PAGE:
Factors Associated With Use of Quality Improvement Strategies Among Small-to Medium Size Primary Care Practices in the United States.

Publication/Presentation Date



Context: Improving health care quality in small-to-medium-size primary care practices, where the majority of Americans receive care, is a national priority, but little is known about these practices' ability to use quality improvement (QI) strategies to deliver high quality care. Objective: To examine variations in the use of QI strategies across small-to-medium primary care practices and to assess practice-level factors associated with variations. Design: Cross-sectional study. Multivariable linear regression was used to examine the independent relationship between practice characteristics and the use of QI strategies as measured by the strategies scale of the Change Process Capability Questionnaire (CPCQ), a validated instrument designed to measure practice use of QI strategies. Setting: Data from 1,091 small-to-medium-size practices (≤10 clinicians) in 12 US states engaged in a national initiative to improve quality of care for heart health. Participants: Survey of practice leaders to assess practices characteristics and use of improvement strategies. Results: Of the practices surveyed, 84% had 10 or fewer clinicians, 21% had experienced multiple disruptive changes in the prior year, and most had meaningful use-certified electronic health records. Mean CPCQ strategies score was 8.6 (range -28 to +28, SD=12.2). Mean CPCQ scores were higher for practices that were part of accountable care organizations (+2.06, p=0.006) or had participated in demonstration projects (+1.59, p=0.04). Also, practices that discussed clinical quality data during meetings, that had someone in practice to configure EHR quality reports, and that had produced quality reports at least once in the prior six months had higher CPCQ strategies scores. Practices experiencing major disruptive changes had lower mean CPCQ scores (-3.0, p=0.001). Conclusion: Use of QI strategies varied greatly among small-to-medium-size primary care practices. Findings suggest that strengthening organizational makeup, increasing practice EHR capabilities and reducing organizational disruption could enhance the quality of care delivered by small-to-medium-size practice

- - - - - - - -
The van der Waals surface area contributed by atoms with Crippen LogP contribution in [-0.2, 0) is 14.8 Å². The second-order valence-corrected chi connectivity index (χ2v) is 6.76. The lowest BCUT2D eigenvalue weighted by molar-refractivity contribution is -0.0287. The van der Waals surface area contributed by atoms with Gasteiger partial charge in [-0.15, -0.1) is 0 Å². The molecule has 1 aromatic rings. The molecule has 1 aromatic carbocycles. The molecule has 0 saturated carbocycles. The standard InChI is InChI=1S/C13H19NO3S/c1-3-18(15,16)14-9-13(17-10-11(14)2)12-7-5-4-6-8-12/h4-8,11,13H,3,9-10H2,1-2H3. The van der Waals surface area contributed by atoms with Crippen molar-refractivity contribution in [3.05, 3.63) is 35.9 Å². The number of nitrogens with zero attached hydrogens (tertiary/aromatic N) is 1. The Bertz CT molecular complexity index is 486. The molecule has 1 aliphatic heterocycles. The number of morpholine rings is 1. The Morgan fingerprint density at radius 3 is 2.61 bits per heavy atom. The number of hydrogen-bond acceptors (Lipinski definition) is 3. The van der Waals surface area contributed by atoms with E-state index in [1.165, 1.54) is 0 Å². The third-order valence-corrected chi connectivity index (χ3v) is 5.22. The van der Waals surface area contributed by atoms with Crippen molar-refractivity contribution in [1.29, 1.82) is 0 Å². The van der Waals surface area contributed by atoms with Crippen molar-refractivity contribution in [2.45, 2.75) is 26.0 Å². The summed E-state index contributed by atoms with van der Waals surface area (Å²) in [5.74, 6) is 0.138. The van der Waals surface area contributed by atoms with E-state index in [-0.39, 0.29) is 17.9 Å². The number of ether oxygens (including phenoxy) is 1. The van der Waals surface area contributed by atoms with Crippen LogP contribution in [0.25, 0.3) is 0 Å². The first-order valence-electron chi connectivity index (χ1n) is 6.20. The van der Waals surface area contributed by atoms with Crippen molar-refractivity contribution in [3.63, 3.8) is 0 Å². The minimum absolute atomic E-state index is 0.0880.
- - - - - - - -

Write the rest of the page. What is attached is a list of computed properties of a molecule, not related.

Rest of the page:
Medical Specialties | Medicine and Health Sciences


Department of Family Medicine, Department of Family Medicine Faculty

Document Type


This document is currently not available here.